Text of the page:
Gardening

Grafting in the Garden

Articles, Gardening, Newsletter

Vegetable grafting is the big craze in home gardens this year! Though the process is centuries old it is only recently that this method has become popular among home gardeners. By bonding the rootstock of one plant to the top portion of another you can create a “Frankenplant” resistant to stress, resilient to disease, and eminently more productive.

What is grafting?

Grafting in its simplest terms is the bonding together of two plants’ vascular tissue. The rootstock of one plant is bonded to the top portion, or scion, of another with the intention of retaining the desirable characteristics of both. For hundreds of years this process has been used to grow woody plants and during the last century farmers in Southeast Asia have begun using it in the cultivation of food crops. It is only within the last few years that home gardeners have started to use this method to grow durable and bountiful vegetable plants.

What kinds of plant can be grafted together?

While it is possible for inter-species grafting to take successfully, plants of the same species will readily bond. Grafting is however very common between genera, allowing us to graft things like a tomato and eggplant together. It should be noted that grafting does not produce hybrids, rather two distinct plants bonded together at one point.

What are the benefits of grafting?

Plants are grafted especially to have increased resilience against stress and soil borne disease, like bacterial wilt and nematodes. It will produce the delicious fruit variety of the scion but with a carefully selected rootstock can produce 50% more yield.

How is grafting done?

There are various methods of grafting but the simplest for novice gardeners is tube grafting. A rootstock is chosen for qualities like fruitfulness, the ability to grow in certain types of soil and genetic fitness. A scion is chosen for the qualities of its fruit, like taste, color or size.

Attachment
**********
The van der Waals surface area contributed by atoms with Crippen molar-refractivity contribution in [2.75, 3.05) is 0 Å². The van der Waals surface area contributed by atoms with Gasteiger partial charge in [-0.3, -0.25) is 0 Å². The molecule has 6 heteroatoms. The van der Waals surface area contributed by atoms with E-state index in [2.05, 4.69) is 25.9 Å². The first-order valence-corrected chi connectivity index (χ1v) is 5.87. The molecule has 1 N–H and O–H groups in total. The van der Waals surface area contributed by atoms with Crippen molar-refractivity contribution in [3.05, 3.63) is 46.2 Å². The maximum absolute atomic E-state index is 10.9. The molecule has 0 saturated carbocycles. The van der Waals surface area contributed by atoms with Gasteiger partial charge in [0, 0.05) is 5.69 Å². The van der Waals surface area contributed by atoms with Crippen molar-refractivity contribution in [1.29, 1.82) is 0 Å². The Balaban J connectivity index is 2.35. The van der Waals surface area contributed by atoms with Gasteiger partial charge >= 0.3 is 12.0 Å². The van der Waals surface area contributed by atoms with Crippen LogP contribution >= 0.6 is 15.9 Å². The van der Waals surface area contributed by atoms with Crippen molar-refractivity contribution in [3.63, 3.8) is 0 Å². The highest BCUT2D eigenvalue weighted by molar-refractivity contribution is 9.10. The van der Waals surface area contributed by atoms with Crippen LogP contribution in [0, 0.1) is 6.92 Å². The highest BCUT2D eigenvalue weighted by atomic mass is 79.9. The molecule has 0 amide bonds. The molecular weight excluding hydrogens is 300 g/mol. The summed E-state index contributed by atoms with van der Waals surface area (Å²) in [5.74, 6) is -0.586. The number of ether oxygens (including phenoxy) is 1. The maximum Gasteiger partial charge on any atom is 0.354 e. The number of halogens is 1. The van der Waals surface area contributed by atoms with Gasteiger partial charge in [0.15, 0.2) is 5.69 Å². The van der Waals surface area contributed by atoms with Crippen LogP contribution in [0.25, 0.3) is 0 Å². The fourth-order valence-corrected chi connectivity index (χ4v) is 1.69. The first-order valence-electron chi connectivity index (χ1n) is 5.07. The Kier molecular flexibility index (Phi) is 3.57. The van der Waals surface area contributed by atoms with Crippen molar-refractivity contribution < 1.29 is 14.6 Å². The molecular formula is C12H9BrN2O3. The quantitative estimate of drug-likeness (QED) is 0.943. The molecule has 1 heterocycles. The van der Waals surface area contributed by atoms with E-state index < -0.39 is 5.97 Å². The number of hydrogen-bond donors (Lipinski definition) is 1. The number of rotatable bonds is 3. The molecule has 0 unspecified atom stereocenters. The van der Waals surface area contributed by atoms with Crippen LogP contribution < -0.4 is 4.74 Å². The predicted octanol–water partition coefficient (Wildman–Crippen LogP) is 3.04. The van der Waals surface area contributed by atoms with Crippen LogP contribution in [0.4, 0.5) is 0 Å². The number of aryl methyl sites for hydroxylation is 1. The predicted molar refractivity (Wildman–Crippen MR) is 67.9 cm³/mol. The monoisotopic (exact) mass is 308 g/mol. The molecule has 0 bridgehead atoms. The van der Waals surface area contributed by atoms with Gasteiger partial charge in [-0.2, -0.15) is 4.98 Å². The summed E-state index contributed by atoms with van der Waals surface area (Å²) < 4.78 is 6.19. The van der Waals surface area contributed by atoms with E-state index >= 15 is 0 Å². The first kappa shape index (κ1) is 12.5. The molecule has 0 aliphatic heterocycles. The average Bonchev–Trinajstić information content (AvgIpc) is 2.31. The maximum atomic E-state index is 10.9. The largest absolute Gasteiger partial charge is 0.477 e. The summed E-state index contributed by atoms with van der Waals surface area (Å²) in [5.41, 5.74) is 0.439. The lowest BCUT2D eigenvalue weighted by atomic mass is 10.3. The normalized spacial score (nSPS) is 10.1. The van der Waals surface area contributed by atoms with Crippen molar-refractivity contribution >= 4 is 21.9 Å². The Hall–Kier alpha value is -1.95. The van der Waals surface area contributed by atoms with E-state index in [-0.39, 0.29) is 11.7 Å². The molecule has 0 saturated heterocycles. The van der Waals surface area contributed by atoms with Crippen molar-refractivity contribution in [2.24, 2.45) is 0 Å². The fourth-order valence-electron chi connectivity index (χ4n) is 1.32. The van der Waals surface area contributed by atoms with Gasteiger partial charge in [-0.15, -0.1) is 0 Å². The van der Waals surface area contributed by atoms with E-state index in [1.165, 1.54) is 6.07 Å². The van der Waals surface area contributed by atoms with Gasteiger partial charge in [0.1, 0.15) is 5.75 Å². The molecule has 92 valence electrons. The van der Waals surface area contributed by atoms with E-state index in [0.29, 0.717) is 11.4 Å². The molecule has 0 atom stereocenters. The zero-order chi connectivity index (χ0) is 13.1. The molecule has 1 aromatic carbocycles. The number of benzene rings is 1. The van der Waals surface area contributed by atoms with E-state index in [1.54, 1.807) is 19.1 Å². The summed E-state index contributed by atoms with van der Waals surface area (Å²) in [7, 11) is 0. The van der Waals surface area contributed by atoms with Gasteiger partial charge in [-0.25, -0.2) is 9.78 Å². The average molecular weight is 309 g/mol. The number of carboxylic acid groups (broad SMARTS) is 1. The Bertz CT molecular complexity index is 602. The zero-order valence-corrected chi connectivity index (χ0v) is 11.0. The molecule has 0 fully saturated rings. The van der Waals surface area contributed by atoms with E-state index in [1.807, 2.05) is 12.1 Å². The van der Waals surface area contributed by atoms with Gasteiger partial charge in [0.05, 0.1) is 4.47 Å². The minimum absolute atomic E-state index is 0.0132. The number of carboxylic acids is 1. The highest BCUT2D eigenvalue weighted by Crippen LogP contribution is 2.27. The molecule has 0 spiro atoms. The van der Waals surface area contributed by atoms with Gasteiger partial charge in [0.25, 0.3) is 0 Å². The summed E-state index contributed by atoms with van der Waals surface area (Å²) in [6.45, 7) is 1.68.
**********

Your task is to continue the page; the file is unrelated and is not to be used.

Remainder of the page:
The seed of the rootstock is planted a day or two before the scion so that the root stock is stronger and bigger than the scion. When they are roughly 4” tall and the rootstock is topped and a small slice is made down the center. The scion is cut from its roots, inserted into the slit of the rootstock and a grafting tube is then used to secure the two together. The new plant must then be kept in humidity and temperature controlled environment until it is able to fully heal. Keeping the incision free of bacteria is imperative to the success of a graft.

The portion of the plant below the point of grafting will continue to display characteristics of the rootstock while the portion above will receive nutrients from the stock. Typically the rootstock’s limbs are trimmed back and what’s left for harvesting is the delicious fruit of the scion.

 


Aquaponics 101

Articles, Gardening, Newsletter

What is Aquaponics?

Aquaponics is a form of hydroponic gardening that uses fish waste as a source of natural fertilizer to grow plants. In this symbiotic relationship, the waste produced by the fish provides a food source for growing plants, and the plants naturally filter the water for the fish. This means that there is less maintenance required for the aquaponics grower, since the system is self-cleaning and does not require outside nutrients. Aquaponics is a great way to grow your own organic, pesticide-free kitchen herbs and leafy greens, which in turn will save you money on your grocery bill!

Here are some useful tips you will need to know in order to get started…

  • How Many Fish and What Kind?: You will generally need about 1lb of fish per 10 gallons of water, but this ratio can be changed by the amount of plants compared to fish in your aquarium. Any type of fish are suitable for aquaponic systems, but the most popular fish used are talapia, koi, perch, trout, and salmon.
  • Introduction to Cycling: Cycling a tank involves preparing the bacteria living in your aquarium to work in a symbiotic relationship with the fish and the plants. Here at SD Hydro, we like to get our system up and running, fill it with water, make any pH adjustments prior to adding fish and then we add the plants when the tank is stable. We let the system run like this, with no fish, for two weeks. During this time, the plants are starting to grow and they are creating the necessary bacteria your fish will need to survive. When the plants begin to yellow from lack of nutrition, you can apply a seaweed extract, such as Neptune’s Seaweed Plant Food, straight into the fish tank or as a foliar spray directly on the plant. After two weeks time your plants will be starving for nutrition and this is the ideal time to introduce your fish to the aquarium.
  • What do I Feed My Fish?: Feed fish high quality fish food pellets. The frequency in which you should feed your fish is dependent on the water temperature and is discussed more below. If you want a more sustainable feeding option, you can grow duckweed in your aquarium for the fish to eat.